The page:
Before I seek to set perfect-being theology aside in favor of a wonder- or peleh-driven approach, it behooves me to engage it, even briefly. Thus, to begin, I will succinctly unfold the three perfection-grounded routes forward, as I see them, if the discourse were to stay centered around the ideas and terms of telios, tamim, and shalem. First, one might accept the stance that God is perfect and in the way that ancient Greek philosophy sets forth ‘perfection.’ A particularly attendant issue here is hermeneutical: over history, Jewish and Christian interpretations of scripture have been strained in the service of maintaining traits such as divine immutability and impassibility. Passages such as Genesis 6:6 and Chronicles 1.21:15 have proven especially difficult to render philosophically respectable, where figures such as Parmenides, Plato, and Aristotle have been taken as judges. Theologians, held in the thrall of this paradigm for so long, may recoil at the risk of un-tethering themselves from it. Two other perfection-related paths appear, however. Thus, secondly, there is the argument that God is perfect but that the meaning of perfection differs from the perspective proffered in ancient Greek philosophy. In this modification of the Euthyphro dilemma, Jewish understandings of God do not have to be bent to external standards; rather, perfection is recognized in the ways of God. God is still taken to be perfect, but proponents locate the standard of perfection in the actions and attributes of God as they are portrayed or represented in the Hebrew Bible. Significant hermeneutical questions remain, of course, yet there is room to argue from a prima facie biblical perspective. For example, rather than eschewing it, this line of thought opens the possibility that responding to human suffering and need is precisely what constitutes divine perfection. Here, philosophy is subservient to Jewish theology, and not the other way around. Thirdly, we might entertain the possibility that God is imperfect (or, should this be too bold, perfectly imperfect). This case presents a number of philosophical and theological problems, including the definitional concern that whatever being provides the paradigm for perfection against which God is measured would itself deserve divine status. That is, who or what would set the standards according to which God would be deemed imperfect—and would not that entity then usurp the place of God?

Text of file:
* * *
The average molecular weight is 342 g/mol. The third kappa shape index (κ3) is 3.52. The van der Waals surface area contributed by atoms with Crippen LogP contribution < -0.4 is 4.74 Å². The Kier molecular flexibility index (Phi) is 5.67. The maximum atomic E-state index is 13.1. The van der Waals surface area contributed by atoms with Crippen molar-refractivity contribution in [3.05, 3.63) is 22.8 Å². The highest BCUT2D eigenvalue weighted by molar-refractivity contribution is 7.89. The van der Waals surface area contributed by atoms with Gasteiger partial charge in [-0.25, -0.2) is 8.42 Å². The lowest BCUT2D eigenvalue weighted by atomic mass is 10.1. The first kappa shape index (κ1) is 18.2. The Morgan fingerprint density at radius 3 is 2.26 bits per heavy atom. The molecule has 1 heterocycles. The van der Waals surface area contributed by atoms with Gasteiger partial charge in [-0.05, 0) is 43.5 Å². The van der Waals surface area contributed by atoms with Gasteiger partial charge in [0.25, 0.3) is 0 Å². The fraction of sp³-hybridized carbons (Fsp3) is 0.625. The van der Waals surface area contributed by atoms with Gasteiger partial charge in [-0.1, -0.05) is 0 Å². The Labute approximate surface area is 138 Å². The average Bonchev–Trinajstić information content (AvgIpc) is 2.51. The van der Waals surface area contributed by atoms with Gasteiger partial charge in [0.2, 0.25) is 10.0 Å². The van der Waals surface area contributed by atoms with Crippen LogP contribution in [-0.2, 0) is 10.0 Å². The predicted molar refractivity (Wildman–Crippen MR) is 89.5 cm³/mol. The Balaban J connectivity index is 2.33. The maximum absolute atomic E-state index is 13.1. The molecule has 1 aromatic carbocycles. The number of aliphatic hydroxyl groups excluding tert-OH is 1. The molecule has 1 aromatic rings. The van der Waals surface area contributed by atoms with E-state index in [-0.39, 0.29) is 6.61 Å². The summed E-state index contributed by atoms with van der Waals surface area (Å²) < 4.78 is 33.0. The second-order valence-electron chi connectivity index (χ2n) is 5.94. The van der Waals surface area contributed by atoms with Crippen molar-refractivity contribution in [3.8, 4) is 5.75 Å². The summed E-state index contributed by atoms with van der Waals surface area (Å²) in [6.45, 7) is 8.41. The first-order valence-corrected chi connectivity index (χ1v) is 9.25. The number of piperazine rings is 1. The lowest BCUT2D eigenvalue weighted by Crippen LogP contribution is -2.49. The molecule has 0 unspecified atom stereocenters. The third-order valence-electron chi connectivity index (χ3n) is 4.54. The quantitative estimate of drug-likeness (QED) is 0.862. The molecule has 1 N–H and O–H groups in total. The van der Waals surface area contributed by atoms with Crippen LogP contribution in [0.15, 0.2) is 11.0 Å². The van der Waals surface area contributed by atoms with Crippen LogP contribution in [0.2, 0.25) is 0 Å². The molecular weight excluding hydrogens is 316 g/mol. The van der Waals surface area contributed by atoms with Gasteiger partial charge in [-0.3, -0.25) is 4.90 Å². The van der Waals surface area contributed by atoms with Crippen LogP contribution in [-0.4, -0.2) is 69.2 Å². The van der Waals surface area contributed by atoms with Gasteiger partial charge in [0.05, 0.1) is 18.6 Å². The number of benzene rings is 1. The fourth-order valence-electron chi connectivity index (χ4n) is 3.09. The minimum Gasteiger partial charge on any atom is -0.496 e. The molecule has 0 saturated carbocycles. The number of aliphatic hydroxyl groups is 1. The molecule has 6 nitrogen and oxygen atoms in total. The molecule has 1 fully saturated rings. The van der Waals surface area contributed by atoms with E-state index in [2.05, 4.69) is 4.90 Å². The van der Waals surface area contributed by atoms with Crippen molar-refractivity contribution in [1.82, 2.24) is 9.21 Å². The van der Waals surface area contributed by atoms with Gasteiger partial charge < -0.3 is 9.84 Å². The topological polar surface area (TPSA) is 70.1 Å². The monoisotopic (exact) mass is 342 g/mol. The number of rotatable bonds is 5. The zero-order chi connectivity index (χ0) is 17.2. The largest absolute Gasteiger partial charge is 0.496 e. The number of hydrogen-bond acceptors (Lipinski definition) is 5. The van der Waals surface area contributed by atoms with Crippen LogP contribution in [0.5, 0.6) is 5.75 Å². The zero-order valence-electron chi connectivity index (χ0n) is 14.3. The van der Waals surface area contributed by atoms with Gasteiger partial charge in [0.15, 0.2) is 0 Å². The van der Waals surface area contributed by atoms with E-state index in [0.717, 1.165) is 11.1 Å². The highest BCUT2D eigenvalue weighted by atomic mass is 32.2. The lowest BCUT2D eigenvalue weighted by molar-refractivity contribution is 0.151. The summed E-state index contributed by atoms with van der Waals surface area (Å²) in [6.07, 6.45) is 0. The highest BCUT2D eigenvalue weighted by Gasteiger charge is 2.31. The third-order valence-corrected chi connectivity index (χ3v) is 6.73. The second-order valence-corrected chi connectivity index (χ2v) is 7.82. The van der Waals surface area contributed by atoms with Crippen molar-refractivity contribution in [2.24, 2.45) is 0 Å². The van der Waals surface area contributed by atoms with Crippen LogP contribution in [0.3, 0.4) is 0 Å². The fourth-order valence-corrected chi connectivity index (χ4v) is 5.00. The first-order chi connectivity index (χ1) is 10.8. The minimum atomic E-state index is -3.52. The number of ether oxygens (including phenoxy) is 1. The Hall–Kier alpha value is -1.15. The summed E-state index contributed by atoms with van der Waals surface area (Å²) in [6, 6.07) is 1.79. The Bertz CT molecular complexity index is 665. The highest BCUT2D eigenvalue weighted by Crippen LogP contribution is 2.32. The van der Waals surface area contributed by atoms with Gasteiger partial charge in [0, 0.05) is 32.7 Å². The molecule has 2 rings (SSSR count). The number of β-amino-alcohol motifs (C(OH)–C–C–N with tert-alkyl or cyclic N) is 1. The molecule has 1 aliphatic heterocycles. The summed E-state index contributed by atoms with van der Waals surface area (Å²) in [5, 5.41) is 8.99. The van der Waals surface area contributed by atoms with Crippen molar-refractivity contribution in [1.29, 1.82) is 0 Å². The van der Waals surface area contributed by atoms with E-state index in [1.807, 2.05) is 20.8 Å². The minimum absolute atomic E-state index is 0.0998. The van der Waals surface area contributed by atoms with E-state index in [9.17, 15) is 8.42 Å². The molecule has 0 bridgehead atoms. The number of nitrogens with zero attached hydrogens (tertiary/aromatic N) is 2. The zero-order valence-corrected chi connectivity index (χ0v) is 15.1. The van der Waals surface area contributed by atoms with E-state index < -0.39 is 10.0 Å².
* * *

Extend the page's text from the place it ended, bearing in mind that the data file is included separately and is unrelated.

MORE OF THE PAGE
Seeing the challenges, if not implacability, of these three routes, let us turn our focus elsewhere. Wonder and wondrousness are worthwhile candidates for consideration, for at least the following reasons (and these would structure the remainder of my talk): 1) pala and its cognates inhere in the Bible; 2) at the same time, they exist as pertinent but not overdetermined notions within ancient Greek philosophy in the language of thaumasia; 3) the adjective “wonderful” attaches primarily to God’s works rather than to God’s being, a grammatical structure that serves both to preserve a measure of divine inscrutability and to allow for the possibility of the knowledge of God through God’s effects in the world. 4) Further, it is my contention that such theological redirection necessitates intellectual humility. Because awe, worship, power (or dunameis), and unboundedness go along with divine wondrousness, safeguards are in place to constrain the arrogant impetus of human thinkers to set forth fixed definitions and to speak beyond our knowledge—as Dr. Hazony warns against in his discussion of beauty and the sublime.
 Such pertinent works that suggest themselves include the Theaetetus and the scholarship of Gabriel Richardson Lear; Kant’s third Critique—in addition to Burke; and Roberto Sirvent’s recent book, Embracing Vulnerability.
 To hold that God is perfectly imperfect may be to say that God is incomplete (in the way a process theologian might make claims about the openness of God) but that such incompletion is not a flaw.
 See Job 37:5, Psalm 40:6, and Chronicles 1.16:2 and, for an important contrasting usage, Deuteronomy 30:11.
 This also bodes well for religious reasoning vis-à-vis philosophy, as it (i.e. religious reasoning) employs the concept of wonder. If, as both Plato and Aristotle maintain, philosophy begins in wonder, wonder—by their own lights—has priority.
Ahiad Hazony, Herzog College